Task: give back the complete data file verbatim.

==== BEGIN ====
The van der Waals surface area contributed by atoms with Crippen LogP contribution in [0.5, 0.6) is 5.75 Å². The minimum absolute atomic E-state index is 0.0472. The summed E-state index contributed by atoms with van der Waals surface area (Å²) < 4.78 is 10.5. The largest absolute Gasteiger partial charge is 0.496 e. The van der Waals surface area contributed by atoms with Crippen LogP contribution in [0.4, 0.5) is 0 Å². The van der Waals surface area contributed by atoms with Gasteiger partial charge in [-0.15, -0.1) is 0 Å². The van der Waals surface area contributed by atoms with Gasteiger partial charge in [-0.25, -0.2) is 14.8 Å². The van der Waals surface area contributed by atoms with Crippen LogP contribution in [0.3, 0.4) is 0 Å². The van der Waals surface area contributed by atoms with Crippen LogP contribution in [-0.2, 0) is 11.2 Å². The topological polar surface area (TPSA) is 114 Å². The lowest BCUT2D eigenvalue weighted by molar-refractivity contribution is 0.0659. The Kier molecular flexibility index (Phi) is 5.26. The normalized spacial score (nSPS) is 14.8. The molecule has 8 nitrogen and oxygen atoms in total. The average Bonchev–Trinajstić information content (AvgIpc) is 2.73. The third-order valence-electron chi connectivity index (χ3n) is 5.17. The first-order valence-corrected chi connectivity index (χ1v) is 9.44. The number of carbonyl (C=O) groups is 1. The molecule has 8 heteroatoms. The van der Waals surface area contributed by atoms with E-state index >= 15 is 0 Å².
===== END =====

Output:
The van der Waals surface area contributed by atoms with Crippen LogP contribution in [0.5, 0.6) is 5.75 Å². The minimum absolute atomic E-state index is 0.0472. The summed E-state index contributed by atoms with van der Waals surface area (Å²) < 4.78 is 10.5. The largest absolute Gasteiger partial charge is 0.496 e. The van der Waals surface area contributed by atoms with Crippen LogP contribution in [0.4, 0.5) is 0 Å². The van der Waals surface area contributed by atoms with Gasteiger partial charge in [-0.15, -0.1) is 0 Å². The van der Waals surface area contributed by atoms with Gasteiger partial charge in [-0.25, -0.2) is 14.8 Å². The van der Waals surface area contributed by atoms with Crippen LogP contribution in [0.3, 0.4) is 0 Å². The van der Waals surface area contributed by atoms with Crippen LogP contribution in [-0.2, 0) is 11.2 Å². The topological polar surface area (TPSA) is 114 Å². The lowest BCUT2D eigenvalue weighted by molar-refractivity contribution is 0.0659. The Kier molecular flexibility index (Phi) is 5.26. The normalized spacial score (nSPS) is 14.8. The molecule has 8 nitrogen and oxygen atoms in total. The average Bonchev–Trinajstić information content (AvgIpc) is 2.73. The third-order valence-electron chi connectivity index (χ3n) is 5.17. The first-order valence-corrected chi connectivity index (χ1v) is 9.44. The number of carbonyl (C=O) groups is 1. The molecule has 8 heteroatoms. The van der Waals surface area contributed by atoms with E-state index >= 15 is 0 Å².